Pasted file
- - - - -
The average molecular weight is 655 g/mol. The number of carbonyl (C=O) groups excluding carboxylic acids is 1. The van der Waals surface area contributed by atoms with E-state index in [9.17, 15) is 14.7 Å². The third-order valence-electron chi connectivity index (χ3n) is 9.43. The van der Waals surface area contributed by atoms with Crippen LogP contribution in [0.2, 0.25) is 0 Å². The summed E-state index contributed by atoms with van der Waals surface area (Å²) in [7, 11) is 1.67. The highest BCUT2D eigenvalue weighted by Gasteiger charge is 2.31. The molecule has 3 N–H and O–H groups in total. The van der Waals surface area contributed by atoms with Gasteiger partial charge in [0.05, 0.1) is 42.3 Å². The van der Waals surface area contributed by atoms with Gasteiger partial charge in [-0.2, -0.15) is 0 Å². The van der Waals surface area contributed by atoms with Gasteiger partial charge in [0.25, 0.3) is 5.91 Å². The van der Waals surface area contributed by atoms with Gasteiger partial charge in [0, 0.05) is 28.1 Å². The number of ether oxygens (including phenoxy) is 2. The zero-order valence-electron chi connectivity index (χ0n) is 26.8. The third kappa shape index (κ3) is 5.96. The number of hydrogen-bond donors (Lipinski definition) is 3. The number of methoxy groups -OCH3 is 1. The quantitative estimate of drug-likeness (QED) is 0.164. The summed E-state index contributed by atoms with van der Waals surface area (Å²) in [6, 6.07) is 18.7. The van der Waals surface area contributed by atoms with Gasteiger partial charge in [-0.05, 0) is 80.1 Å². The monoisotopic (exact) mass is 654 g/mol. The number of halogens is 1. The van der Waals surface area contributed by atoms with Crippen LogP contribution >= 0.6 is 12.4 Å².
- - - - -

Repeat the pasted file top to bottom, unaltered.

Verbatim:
The average molecular weight is 655 g/mol. The number of carbonyl (C=O) groups excluding carboxylic acids is 1. The van der Waals surface area contributed by atoms with E-state index in [9.17, 15) is 14.7 Å². The third-order valence-electron chi connectivity index (χ3n) is 9.43. The van der Waals surface area contributed by atoms with Crippen LogP contribution in [0.2, 0.25) is 0 Å². The summed E-state index contributed by atoms with van der Waals surface area (Å²) in [7, 11) is 1.67. The highest BCUT2D eigenvalue weighted by Gasteiger charge is 2.31. The molecule has 3 N–H and O–H groups in total. The van der Waals surface area contributed by atoms with Gasteiger partial charge in [0.05, 0.1) is 42.3 Å². The van der Waals surface area contributed by atoms with Gasteiger partial charge in [-0.2, -0.15) is 0 Å². The van der Waals surface area contributed by atoms with Gasteiger partial charge in [0.25, 0.3) is 5.91 Å². The van der Waals surface area contributed by atoms with Gasteiger partial charge in [0, 0.05) is 28.1 Å². The number of ether oxygens (including phenoxy) is 2. The zero-order valence-electron chi connectivity index (χ0n) is 26.8. The third kappa shape index (κ3) is 5.96. The number of hydrogen-bond donors (Lipinski definition) is 3. The number of methoxy groups -OCH3 is 1. The quantitative estimate of drug-likeness (QED) is 0.164. The summed E-state index contributed by atoms with van der Waals surface area (Å²) in [6, 6.07) is 18.7. The van der Waals surface area contributed by atoms with Gasteiger partial charge in [-0.05, 0) is 80.1 Å². The monoisotopic (exact) mass is 654 g/mol. The number of halogens is 1. The van der Waals surface area contributed by atoms with Crippen LogP contribution >= 0.6 is 12.4 Å².